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Identification of Cattle Virus Helps Researchers Better Screen BSE

UC Davis researchers sequence genome of new cow virus that causes similar symptoms to BSE

Researchers at the University of California Davis have sequenced the genome of a new neurologic virus that causes symptoms in cows similar to bovine spongiform encephalopathy, providing a new way to better understand BSE itself.

Patricia Pesavento, a veterinary pathologist in the UC Davis School of Veterinary Medicine and study author, explains that neurologic diseases in cattle can be difficult to diagnose because there are a number of different causes, and pre-mortem sampling and analyses can be cumbersome and expensive.

While the newly identified virus – called BoAstV0NeuroS – does not pose a threat to human health, its genome is particularly useful for veterinarians, researchers and producers looking for better ways to rule out BSE when treating cattle with neurologic disorders.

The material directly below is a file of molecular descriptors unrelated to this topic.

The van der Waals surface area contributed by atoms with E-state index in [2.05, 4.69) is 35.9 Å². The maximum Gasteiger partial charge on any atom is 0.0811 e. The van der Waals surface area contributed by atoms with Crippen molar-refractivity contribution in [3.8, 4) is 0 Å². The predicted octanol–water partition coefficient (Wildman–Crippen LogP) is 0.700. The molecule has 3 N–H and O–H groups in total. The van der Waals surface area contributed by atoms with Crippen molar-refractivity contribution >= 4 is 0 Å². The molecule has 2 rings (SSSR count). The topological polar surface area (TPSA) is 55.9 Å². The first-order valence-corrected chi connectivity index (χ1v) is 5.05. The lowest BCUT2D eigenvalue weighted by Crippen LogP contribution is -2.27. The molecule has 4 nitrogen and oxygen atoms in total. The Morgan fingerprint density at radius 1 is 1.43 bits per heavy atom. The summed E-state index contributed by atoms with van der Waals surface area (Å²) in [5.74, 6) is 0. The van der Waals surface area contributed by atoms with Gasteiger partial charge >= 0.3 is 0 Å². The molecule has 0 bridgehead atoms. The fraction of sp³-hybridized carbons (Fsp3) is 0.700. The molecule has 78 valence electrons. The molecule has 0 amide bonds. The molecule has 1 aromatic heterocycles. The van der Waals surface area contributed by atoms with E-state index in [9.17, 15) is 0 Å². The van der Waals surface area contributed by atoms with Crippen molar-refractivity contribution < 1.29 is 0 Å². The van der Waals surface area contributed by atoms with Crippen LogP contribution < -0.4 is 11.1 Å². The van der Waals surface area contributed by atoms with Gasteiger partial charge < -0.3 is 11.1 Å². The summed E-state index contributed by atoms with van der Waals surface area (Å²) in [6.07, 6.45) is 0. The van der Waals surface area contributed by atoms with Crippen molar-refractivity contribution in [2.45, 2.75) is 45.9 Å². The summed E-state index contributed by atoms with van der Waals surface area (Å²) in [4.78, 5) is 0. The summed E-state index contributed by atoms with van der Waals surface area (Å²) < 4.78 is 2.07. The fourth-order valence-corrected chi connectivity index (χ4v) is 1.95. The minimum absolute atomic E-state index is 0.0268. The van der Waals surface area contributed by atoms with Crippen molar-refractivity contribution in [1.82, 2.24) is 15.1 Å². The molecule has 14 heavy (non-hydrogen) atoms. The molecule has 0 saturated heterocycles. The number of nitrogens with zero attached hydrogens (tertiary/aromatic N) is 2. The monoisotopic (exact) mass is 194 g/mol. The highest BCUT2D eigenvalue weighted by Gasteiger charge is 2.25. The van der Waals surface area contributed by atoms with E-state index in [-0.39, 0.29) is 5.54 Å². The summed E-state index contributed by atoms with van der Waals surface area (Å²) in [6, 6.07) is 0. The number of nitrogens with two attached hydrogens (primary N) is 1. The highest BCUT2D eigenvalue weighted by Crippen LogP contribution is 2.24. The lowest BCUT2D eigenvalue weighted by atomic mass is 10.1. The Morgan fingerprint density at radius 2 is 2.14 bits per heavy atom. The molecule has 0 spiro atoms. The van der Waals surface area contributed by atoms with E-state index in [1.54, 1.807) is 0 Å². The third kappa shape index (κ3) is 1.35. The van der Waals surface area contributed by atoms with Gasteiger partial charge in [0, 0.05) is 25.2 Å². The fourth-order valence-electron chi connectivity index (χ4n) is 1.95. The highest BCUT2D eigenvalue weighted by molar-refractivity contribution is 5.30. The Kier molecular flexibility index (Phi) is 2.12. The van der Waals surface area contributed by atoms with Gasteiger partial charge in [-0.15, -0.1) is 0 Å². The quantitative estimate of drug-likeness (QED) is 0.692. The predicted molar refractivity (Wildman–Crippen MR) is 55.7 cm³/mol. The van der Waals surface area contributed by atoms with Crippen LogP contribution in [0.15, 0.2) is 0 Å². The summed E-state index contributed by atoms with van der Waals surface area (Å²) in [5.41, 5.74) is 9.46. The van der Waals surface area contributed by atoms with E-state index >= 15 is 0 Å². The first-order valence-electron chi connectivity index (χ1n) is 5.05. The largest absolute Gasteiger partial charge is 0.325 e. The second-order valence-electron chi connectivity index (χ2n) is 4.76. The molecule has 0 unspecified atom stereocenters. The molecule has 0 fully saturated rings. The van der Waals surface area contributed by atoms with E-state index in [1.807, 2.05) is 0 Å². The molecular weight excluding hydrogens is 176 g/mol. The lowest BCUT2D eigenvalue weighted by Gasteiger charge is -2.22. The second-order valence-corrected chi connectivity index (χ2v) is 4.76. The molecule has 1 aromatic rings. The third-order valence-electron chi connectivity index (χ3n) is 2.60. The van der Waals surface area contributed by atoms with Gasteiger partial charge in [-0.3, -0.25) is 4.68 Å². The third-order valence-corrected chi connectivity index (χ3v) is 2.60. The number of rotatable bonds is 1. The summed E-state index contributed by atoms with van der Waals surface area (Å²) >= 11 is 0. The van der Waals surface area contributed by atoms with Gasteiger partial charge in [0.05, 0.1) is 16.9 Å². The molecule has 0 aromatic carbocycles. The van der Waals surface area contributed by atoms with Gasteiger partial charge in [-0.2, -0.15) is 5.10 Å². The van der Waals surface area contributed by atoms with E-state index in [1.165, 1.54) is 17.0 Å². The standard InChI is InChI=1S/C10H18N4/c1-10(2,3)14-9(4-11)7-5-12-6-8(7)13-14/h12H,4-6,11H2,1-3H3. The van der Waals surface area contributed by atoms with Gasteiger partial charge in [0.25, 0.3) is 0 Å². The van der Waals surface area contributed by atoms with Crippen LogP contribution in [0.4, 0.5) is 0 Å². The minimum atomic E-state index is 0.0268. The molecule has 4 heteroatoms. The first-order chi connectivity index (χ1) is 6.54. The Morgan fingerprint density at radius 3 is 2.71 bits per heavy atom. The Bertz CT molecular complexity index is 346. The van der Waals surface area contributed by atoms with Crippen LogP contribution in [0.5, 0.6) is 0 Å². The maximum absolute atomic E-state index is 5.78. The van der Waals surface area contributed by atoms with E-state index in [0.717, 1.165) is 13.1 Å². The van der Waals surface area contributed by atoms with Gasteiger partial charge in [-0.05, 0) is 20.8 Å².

"Finding new viruses helps us identify other, more remote viruses because it builds our knowledge of both the depth and breadth of viral family trees," she explained, highlighting the importance of early and rapid recognition of the causes of neurologic disease in cattle.

To identify the new disease, researchers analyzed the brain tissue from a yearling steer with neurologic symptoms of unknown cause. Through the course of the analysis, researchers found that the virus belongs to the astrovirus family, a collection of small viruses known to affect mammals, birds and humans with compromised immune systems.

Before the discovery, astroviruses had only been identified in neurologic issues in two other instances. Researchers said BoAstV0NeuroS makes the third virus associated with neurologic disease.

Continued examination of cattle with suspected neurological disease identified three additional cattle with a disorder similar to BoAstV0NeuroS. The virus is most likely to be found in the spinal cord, and creates a patterned abnormality that allows it to be separated from BSE, thus allowing researchers to use BoAstV0NeuroS testing methods to rule out BSE.

"Further research is needed to determine the viral origin and progression, like whether development of neurologic symptoms from this astrovirus requires other factors such as a co-infection by some other microbe or a weakened immune system," Pesavento said.

However, understanding of the new virus and subsequent testing will pave the way for continued surveillance of neurologic cattle diseases and safeguards for the human food chain.

Results of the study appear online in the September issue of the Emerging Infectious Diseases Journal, published by the U.S. Centers for Disease Control and Prevention.

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